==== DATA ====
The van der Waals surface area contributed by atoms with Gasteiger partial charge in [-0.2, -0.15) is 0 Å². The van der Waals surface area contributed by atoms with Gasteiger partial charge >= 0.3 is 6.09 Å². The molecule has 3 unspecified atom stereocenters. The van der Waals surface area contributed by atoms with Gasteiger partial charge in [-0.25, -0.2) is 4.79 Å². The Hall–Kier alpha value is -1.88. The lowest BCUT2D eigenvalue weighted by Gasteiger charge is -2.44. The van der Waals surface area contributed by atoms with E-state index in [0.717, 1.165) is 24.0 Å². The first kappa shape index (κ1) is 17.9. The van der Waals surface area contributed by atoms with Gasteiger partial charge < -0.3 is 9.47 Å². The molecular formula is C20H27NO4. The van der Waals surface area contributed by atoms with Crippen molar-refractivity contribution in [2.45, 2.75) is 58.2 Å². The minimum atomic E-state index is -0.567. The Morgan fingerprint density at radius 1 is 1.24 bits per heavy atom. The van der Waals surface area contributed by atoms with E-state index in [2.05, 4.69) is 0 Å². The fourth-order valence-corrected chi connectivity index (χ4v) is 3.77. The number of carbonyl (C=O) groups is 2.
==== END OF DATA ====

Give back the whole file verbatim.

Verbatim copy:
The van der Waals surface area contributed by atoms with Gasteiger partial charge in [-0.2, -0.15) is 0 Å². The van der Waals surface area contributed by atoms with Gasteiger partial charge >= 0.3 is 6.09 Å². The molecule has 3 unspecified atom stereocenters. The van der Waals surface area contributed by atoms with Gasteiger partial charge in [-0.25, -0.2) is 4.79 Å². The Hall–Kier alpha value is -1.88. The lowest BCUT2D eigenvalue weighted by Gasteiger charge is -2.44. The van der Waals surface area contributed by atoms with E-state index in [0.717, 1.165) is 24.0 Å². The first kappa shape index (κ1) is 17.9. The van der Waals surface area contributed by atoms with Gasteiger partial charge < -0.3 is 9.47 Å². The molecular formula is C20H27NO4. The van der Waals surface area contributed by atoms with Crippen molar-refractivity contribution in [2.45, 2.75) is 58.2 Å². The minimum atomic E-state index is -0.567. The Morgan fingerprint density at radius 1 is 1.24 bits per heavy atom. The van der Waals surface area contributed by atoms with E-state index in [2.05, 4.69) is 0 Å². The fourth-order valence-corrected chi connectivity index (χ4v) is 3.77. The number of carbonyl (C=O) groups is 2.